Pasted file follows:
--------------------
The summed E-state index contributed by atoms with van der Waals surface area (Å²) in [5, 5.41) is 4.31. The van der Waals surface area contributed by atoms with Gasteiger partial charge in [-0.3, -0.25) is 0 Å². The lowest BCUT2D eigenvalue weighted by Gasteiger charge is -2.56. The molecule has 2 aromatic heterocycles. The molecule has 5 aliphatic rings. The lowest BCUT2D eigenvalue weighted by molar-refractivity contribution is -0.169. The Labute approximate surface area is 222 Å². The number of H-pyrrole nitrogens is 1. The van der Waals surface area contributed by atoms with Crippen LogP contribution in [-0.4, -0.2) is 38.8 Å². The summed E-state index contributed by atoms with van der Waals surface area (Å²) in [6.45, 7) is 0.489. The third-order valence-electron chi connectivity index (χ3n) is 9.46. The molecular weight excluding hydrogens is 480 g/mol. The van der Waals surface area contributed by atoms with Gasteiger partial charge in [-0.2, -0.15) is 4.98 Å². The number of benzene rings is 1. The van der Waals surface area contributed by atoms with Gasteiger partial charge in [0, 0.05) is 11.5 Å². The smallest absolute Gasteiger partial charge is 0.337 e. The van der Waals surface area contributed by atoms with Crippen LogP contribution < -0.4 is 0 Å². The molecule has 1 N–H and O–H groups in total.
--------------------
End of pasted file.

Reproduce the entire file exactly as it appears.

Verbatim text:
The summed E-state index contributed by atoms with van der Waals surface area (Å²) in [5, 5.41) is 4.31. The van der Waals surface area contributed by atoms with Gasteiger partial charge in [-0.3, -0.25) is 0 Å². The lowest BCUT2D eigenvalue weighted by Gasteiger charge is -2.56. The molecule has 2 aromatic heterocycles. The molecule has 5 aliphatic rings. The lowest BCUT2D eigenvalue weighted by molar-refractivity contribution is -0.169. The Labute approximate surface area is 222 Å². The number of H-pyrrole nitrogens is 1. The van der Waals surface area contributed by atoms with Crippen LogP contribution in [-0.4, -0.2) is 38.8 Å². The summed E-state index contributed by atoms with van der Waals surface area (Å²) in [6.45, 7) is 0.489. The third-order valence-electron chi connectivity index (χ3n) is 9.46. The molecular weight excluding hydrogens is 480 g/mol. The van der Waals surface area contributed by atoms with Gasteiger partial charge in [-0.2, -0.15) is 4.98 Å². The number of benzene rings is 1. The van der Waals surface area contributed by atoms with Gasteiger partial charge in [0, 0.05) is 11.5 Å². The smallest absolute Gasteiger partial charge is 0.337 e. The van der Waals surface area contributed by atoms with Crippen LogP contribution < -0.4 is 0 Å². The molecule has 1 N–H and O–H groups in total.